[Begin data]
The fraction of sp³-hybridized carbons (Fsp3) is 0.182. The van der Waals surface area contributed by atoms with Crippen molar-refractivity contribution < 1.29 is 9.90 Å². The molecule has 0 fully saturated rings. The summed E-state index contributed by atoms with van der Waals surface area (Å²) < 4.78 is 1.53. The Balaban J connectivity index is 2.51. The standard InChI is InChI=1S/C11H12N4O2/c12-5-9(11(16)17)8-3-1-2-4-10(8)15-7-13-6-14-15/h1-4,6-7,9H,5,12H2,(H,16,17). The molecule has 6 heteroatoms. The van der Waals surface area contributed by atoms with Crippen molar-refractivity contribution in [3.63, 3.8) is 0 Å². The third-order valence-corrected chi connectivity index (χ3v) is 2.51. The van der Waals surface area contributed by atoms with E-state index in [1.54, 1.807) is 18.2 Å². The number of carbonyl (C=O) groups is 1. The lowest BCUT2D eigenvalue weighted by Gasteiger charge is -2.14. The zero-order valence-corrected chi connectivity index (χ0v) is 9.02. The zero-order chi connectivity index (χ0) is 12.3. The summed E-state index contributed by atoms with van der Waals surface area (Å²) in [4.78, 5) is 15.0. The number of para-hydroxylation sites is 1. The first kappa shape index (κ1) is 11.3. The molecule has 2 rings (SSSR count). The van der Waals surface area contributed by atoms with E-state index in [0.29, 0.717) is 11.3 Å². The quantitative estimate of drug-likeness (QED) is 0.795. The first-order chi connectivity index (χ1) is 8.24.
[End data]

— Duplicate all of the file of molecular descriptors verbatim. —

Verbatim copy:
The fraction of sp³-hybridized carbons (Fsp3) is 0.182. The van der Waals surface area contributed by atoms with Crippen molar-refractivity contribution < 1.29 is 9.90 Å². The molecule has 0 fully saturated rings. The summed E-state index contributed by atoms with van der Waals surface area (Å²) < 4.78 is 1.53. The Balaban J connectivity index is 2.51. The standard InChI is InChI=1S/C11H12N4O2/c12-5-9(11(16)17)8-3-1-2-4-10(8)15-7-13-6-14-15/h1-4,6-7,9H,5,12H2,(H,16,17). The molecule has 6 heteroatoms. The van der Waals surface area contributed by atoms with Crippen molar-refractivity contribution in [3.63, 3.8) is 0 Å². The third-order valence-corrected chi connectivity index (χ3v) is 2.51. The van der Waals surface area contributed by atoms with E-state index in [1.54, 1.807) is 18.2 Å². The number of carbonyl (C=O) groups is 1. The lowest BCUT2D eigenvalue weighted by Gasteiger charge is -2.14. The zero-order valence-corrected chi connectivity index (χ0v) is 9.02. The zero-order chi connectivity index (χ0) is 12.3. The summed E-state index contributed by atoms with van der Waals surface area (Å²) in [4.78, 5) is 15.0. The number of para-hydroxylation sites is 1. The first kappa shape index (κ1) is 11.3. The molecule has 2 rings (SSSR count). The van der Waals surface area contributed by atoms with E-state index in [0.29, 0.717) is 11.3 Å². The quantitative estimate of drug-likeness (QED) is 0.795. The first-order chi connectivity index (χ1) is 8.24.